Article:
Alabama World War II Army Airfields This article incorporates public domain material from the Air Force Historical Research Agency website http://www.afhra.af.mil/. Further Reading Shaw, Frederick J. Locating Air Force Base Sites History's Legacy, Air Force History and Museums Program, United States Air Force, Washington DC, 2004. Manning, Thomas A. History of Air Education and Training Command, 1942–2002. Office of History and Research, Headquarters, AETC, Randolph AFB, Texas ASIN: B000NYX3PC

Mitsero murders

The Mitsero murders were a series of murders on the island of Cyprus committed by 35-year-old Cypriot Army officer Nicos Metaxas, taking place between September 2016 and August 2018. Five of his seven victims were female foreigners; the remaining two victims were young children, were the daughters of two of the women he had killed. The case came to public attention in April 2019 when unusually heavy floods brought the body of the first victim, Mary Rose Tiburcio, to the top of a mine shaft near Mitsero, where it was discovered by a German tourist. Another body was discovered in a well at a firing range by Orounta. Three of the victims were stuffed into suitcases and disposed of in the Red Lake near Mitsero, so named because the toxic chemicals present in the lake from nearby mining operations gave it a red hue; the latest body, that of Tiburcio's six-year-old daughter Sierra, was found in Lake Memi near Xyliatos in June. During his apprehension, Metaxas attempted to swallow a SIM card in front of police before they stopped him.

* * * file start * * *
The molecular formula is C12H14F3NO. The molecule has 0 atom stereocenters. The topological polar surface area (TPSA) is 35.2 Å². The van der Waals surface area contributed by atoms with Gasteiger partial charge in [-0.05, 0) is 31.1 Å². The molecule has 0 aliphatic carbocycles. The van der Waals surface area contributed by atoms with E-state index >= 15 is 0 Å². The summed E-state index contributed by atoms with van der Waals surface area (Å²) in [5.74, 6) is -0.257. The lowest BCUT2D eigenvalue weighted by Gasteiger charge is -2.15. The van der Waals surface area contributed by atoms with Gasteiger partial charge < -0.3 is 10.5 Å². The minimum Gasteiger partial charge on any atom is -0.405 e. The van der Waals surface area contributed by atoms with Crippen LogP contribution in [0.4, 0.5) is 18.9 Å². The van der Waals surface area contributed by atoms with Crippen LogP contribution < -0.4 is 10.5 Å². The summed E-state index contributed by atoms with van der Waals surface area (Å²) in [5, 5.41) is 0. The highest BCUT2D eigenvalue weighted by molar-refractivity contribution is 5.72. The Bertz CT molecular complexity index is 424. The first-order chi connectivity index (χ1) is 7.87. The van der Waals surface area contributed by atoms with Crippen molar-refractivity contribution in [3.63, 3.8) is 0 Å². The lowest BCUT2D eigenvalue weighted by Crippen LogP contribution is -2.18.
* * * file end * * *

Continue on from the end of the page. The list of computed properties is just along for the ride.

After he was named as a suspect, multiple women came forward to accuse him of crimes such as rape, he was formally accused of evidence tampering and obstruction of justice. Metaxas told investigators that he had strangled two of his victims and their daughters because he suspected that the women were planning to "pimp out" their daughters, he wanted to punish the women and "free" the children, he pleaded guilty on 24 June and received seven life sentences, the biggest sentence handed down in Cyprus. The murders sparked criticism towards the negligence and incompetence of the island's police force, as many of the victims had been reported missing by relatives or friends as far back as September 2016, only to be met with indifference and a lack of progress in the investigations—President Nicos Anastasiades condemned the authorities' "sheer negligence and inefficiency", adding his belief that their actions were "definitely not guided by any racist motives". In the midst of the case, Justice Minister Ionas Nicolaou resigned and police chief Zacharias Chrysostomou was fired.

As of July 2019, an investigation into the police's handling of the reports is underway. That same month, Cypriot MPs began meetings to address the fact that 37 women had been killed in Cyprus between 2000 and 2019. Cypriot businessman Sir Stelios Haji-Ioannou, founder of British airliner easyJet, announced that he would donate €10,000 each to the closest relatives of each victim; as of July 2019, he has been unable to contact the relatives of two of the victims, has said that he will donate the additional sums of €10,000 each to Metaxas' eight-year-old son and six-year-old daughter for their education in the meantime